How do investments earn money?

Your investments can earn money in two ways: (1) they may generate income (such as dividends, interest, or rent) and/or (2) they may appreciate in value and can potentially be sold at a profit.

How are investment earnings taxed?

Some investment earnings may be tax exempt. Some may be tax deferred. Other earnings may be classified as ordinary income, taxable at ordinary income tax rates. Finally, other earnings may be taxed at the more favorable long-term capital gains tax rates.

Tip: Long-term capital gains are generally taxed at capital gains tax rates of 0 percent for taxpayers in the 10 and 15 percent marginal tax rate brackets, 15 percent for taxpayers in the 25 to 35 percent marginal tax rate brackets, and 20 percent for taxpayers in the 39.6 percent marginal tax rate bracket.

Generally, long-term capital gains tax rates are more favorable than ordinary income tax rates. Currently, the highest ordinary income tax bracket is 39.6 percent, while the highest long-term capital gains tax rate (for most types of assets) is 20 percent. That’s a difference of 19.6 percent.

Tip: Qualified dividends received by an individual shareholder from a domestic corporation (or a qualified foreign corporation) are taxed at long-term capital gains tax rates.

How does this apply to specific investments?

Specific investments and investment vehicles within your portfolio can generate income and earnings that will be taxed in different ways. By looking at the tax ramifications of each, you can estimate the potential total after-tax return on your investments and reallocate assets, if appropriate.

Cash and cash alternatives

Cash and cash alternatives typically include (1) money market deposit accounts, (2) CDs and other term deposits, (3) money market mutual funds, and (4) U.S. Treasury bills. You may have these types of assets in your portfolio because they are liquid and are considered relatively low risk compared to other types of investment vehicles.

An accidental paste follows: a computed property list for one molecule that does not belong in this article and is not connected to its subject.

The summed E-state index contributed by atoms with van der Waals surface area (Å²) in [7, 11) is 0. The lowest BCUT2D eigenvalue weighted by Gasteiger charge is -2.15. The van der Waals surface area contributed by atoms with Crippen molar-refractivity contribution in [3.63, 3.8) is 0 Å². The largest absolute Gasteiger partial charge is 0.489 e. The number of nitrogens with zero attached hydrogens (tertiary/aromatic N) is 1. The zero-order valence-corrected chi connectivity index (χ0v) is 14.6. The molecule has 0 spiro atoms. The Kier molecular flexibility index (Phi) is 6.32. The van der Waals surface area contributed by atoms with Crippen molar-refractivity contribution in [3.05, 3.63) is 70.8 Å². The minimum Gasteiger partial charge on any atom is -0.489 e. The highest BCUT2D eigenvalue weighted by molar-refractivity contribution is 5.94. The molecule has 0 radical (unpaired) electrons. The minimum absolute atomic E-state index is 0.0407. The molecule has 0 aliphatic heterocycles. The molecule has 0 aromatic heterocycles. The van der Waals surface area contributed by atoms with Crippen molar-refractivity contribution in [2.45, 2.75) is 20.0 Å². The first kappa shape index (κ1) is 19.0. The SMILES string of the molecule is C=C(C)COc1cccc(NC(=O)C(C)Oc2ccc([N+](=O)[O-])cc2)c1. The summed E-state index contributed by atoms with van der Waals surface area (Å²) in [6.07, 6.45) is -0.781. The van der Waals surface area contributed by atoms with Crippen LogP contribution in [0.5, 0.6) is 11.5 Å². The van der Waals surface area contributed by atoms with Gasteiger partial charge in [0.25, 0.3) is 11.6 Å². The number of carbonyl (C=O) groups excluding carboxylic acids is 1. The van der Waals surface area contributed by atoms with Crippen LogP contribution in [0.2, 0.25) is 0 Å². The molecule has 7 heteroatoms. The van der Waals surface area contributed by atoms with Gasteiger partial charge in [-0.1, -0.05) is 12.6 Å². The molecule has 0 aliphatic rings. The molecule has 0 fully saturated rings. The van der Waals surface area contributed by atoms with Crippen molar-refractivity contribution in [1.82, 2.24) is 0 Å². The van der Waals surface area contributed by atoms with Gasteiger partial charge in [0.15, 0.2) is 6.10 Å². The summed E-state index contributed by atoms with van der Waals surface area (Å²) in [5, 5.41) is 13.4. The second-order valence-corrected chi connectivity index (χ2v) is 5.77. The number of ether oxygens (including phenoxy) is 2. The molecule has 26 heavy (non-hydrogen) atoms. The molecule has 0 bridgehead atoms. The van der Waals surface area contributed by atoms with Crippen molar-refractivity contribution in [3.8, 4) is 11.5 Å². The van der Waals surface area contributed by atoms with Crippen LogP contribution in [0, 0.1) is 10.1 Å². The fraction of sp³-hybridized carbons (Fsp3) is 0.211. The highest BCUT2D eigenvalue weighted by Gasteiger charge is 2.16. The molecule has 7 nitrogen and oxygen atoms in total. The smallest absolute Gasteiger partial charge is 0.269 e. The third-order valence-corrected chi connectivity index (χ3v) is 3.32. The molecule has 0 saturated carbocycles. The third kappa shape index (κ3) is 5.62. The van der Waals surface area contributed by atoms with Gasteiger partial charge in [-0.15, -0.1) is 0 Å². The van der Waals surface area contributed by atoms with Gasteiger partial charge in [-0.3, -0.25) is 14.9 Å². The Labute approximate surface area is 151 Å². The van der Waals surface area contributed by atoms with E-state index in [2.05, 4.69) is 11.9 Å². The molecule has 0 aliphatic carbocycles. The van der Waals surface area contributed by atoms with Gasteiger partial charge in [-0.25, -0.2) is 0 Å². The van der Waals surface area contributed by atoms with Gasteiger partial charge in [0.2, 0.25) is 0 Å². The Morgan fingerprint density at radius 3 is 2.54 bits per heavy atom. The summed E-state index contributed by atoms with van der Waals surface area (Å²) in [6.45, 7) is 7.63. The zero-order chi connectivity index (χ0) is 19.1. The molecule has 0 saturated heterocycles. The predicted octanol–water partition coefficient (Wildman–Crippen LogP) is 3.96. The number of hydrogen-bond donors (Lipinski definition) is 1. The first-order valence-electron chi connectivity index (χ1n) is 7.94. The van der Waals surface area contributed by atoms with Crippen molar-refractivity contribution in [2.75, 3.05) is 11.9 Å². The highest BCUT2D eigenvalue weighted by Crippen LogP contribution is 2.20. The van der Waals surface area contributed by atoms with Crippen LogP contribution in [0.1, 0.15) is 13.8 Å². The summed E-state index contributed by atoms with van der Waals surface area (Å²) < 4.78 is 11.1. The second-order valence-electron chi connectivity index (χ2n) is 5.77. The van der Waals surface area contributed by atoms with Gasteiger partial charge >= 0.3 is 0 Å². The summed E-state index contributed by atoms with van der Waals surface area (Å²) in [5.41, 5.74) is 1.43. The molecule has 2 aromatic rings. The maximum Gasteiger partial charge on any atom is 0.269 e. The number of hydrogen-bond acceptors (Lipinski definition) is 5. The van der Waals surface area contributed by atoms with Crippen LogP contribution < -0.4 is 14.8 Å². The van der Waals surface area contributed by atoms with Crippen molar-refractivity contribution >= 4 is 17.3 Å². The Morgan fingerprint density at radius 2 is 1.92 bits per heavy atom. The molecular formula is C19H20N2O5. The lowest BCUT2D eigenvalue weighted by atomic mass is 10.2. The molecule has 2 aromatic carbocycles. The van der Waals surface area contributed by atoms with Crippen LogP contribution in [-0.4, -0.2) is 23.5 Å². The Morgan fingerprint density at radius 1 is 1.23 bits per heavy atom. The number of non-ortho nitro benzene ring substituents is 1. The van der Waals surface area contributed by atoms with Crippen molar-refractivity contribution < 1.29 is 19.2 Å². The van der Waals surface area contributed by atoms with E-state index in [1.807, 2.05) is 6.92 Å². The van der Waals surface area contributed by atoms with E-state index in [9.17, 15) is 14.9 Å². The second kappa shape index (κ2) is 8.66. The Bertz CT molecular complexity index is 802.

Caution: Money market funds are neither insured nor guaranteed by the FDIC or any other government agency. Though a money market fund attempts to maintain a $1 per share price, there is no guarantee it will always do so, and it is possible to lose money investing in a money market fund.

These types of investments generally earn regular interest income. Regular interest income is classified as ordinary income and is taxed at ordinary income tax rates in the year it is earned. You may receive such earnings in the form of a cash payment or a

credit to your account, or, in the case of a money market mutual fund, you may be able to reinvest the earnings directly back into the fund. These earnings will be reported to you on Form 1099-INT or Form 1099-DIV. You report such income on Schedule B. Investment expenses relating to the income (e.g., annual fees) may be taken as a miscellaneous itemized deduction, subject to the 2 percent limit (reported on Schedule A).

Some money market mutual funds may distribute earnings that represent qualified dividends from corporate stock that are eligible for long-term capital gains tax treatment. You may receive the earnings in the form of a cash payment or you may be able to reinvest the earnings directly back into the fund. Either way, you must report the income in the year it is earned. The fund should report any portion of earnings that represents qualified dividends.

Some earnings generated by money market securities may be tax exempt. Money market mutual funds should report the portion or earnings that is tax exempt.

Money market mutual funds may distribute capital gain earnings derived from the sale or exchange of securities within the fund. The fund must distribute these earnings to shareholders to the extent they are not offset by capital losses. You may receive the earnings in the form of a cash payment or you may be able to reinvest the earnings directly back into the fund. Either way, you must report the income on Schedule D (or directly on Form 1040 if you are reporting capital gain income from distributions only) in the year it is earned.